This column continues last month’s topic of punctuation. I mentioned then the idea of authorities disagreeing about correct punctuation. This month’s first subject, the comma, is a perfect example of something the authorities disagree about. I am not an authority so that shouldn’t stop you disagreeing with my approach if you think it’s wrong. What is more important, as I have repeatedly stressed, is the need to write for your audience. Remember: “you put in stops to help your readers understand you, not to please grammarians.”
The best way to use a comma is to put it where you think your writing needs it. That’s the closest I would go to proposing a comma rule. But the following examples should help guide you.
Criminal law is exciting, property law is challenging.
This is wrong. There are two separate sentences so the writer should keep them separate – with a full stop or a semicolon – or join them with a conjunction.
Please tell us for our regulatory records, of any commission paid.
This is wrong, too. Here, the writer uses one comma when he should either use none or two. So, for example, he could write: Please tell us, for our regulatory records, of any commission paid.
I have studied the file, and confirm the assistant, who dealt with this matter, carried out the right procedure.
This is another wrong use of the comma. In "The Complete Plain Words" Gower suggests writers know the difference between a commenting and a defining relative clause. The next two (correct) examples show the difference.
We need to cater for accident and emergency admissions, who owing to their lack of preparation, will need certain supplies.
This sentence has a commenting relative clause. The comma introduces an explanation why there’s a need to do something for accident and emergency admissions. The meaning is different with no commas.
Any money lent to students who are not borrowing from the Student Loan Company will be on commercial terms.
This sentence has a defining relative clause. There are no commas because the relative clause defines what cases the writer is talking about.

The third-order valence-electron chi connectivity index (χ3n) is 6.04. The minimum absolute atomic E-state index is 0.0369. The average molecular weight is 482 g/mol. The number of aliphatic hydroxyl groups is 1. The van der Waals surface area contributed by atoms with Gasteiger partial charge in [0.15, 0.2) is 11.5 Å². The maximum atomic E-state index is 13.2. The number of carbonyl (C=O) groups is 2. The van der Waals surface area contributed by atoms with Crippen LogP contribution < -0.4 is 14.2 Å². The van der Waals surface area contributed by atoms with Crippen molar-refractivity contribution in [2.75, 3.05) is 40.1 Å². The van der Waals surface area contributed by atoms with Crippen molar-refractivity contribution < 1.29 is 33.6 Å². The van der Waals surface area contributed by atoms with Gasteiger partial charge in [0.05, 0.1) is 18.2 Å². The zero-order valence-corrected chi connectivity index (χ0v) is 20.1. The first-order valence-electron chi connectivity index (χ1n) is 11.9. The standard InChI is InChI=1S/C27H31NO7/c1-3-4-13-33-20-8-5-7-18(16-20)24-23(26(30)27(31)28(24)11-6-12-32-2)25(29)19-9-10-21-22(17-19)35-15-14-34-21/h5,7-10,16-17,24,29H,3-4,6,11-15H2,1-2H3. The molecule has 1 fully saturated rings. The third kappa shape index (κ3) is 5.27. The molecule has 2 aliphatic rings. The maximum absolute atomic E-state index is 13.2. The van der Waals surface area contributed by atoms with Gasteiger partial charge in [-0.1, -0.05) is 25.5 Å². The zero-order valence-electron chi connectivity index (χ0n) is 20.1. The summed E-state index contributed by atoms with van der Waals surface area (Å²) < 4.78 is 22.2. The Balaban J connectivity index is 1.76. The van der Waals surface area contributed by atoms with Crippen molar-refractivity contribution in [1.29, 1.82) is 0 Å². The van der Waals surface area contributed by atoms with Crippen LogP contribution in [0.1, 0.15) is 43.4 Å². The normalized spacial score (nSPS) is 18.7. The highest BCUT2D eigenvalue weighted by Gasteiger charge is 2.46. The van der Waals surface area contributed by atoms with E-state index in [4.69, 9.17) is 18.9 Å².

The writer should use commas with a commenting relative clause, but not with a defining relative clause.
A commenting clause will probably need commas but a defining clause should not.
I should like to plead with some of these men who now feel ashamed to join the Colonial Service.
This example, taken from the "Complete Plain Words", shows why the writer must pay attention to punctuation. The Colonial bishop who wrote this seemed to be suggesting men might feel ashamed of joining the Colonial Service. He had missed out the comma after “ashamed”. The sentence has a different meaning with that comma.
The writer should consider two guidelines for commas:
- Do not use commas unless you need to.
- Where possible, make the meaning clear without commas.
Or, to put it another way, pay attention to your writing and the commas will sort themselves out.
You should use a full stop to separate statements between which there is no continuity of thought.
In the State of Florida there are too many lawyers for the available jobs in the profession. Visitors to the tourist sites report falling standards of customer care from resort staff.
You wouldn’t want to link these sentences – I hope.
For every rule there is an exception. The full stop is the exception to the rule that there should be few stops. You should try to keep your sentences short. If you do that you will use many full stops. But this topic allows me to repeat an earlier piece of advice: you should mix long and short sentences so the rhythm doesn’t drive the reader to distraction. The best writing is a carefully considered and well-constructed mix of long and short sentences. Gowers includes a quote from Mark Twain. After recommending young authors write short sentences as a rule, Twain wrote:
At times he may indulge himself with a long one, but he will make sure that there are no folds in it, no vagueness, no parenthetical interruptions of its view as a whole; when he has done with it, it won’t be a sea-serpent with half of its arches under the water; it will be a torch-light procession.
Plain English for Lawyers (fourth edition), by Richard C Wydick, Carolina Academic Press (2002); ISBN 0 89089 994 0
If the subject interests you, get this book. It is a small, easy to read, practical work that deals with exactly what it says on the cover. Wydick skilfully presents the theory of all the necessary subjects and helps you check your understanding with many exercises and suggested answers.
In this issue
- Consistency needed on defective representation
- Profitability squeezed for sole practitioners
- Effective Council helps profession flourish
- What to expect in a mediation
- Video evidence now a nuisance?
- Pleading for a collegiate profession
- E-mail search warrants in seconds
- Plain speaking
- Seven steps to effective risk management
- Book reviews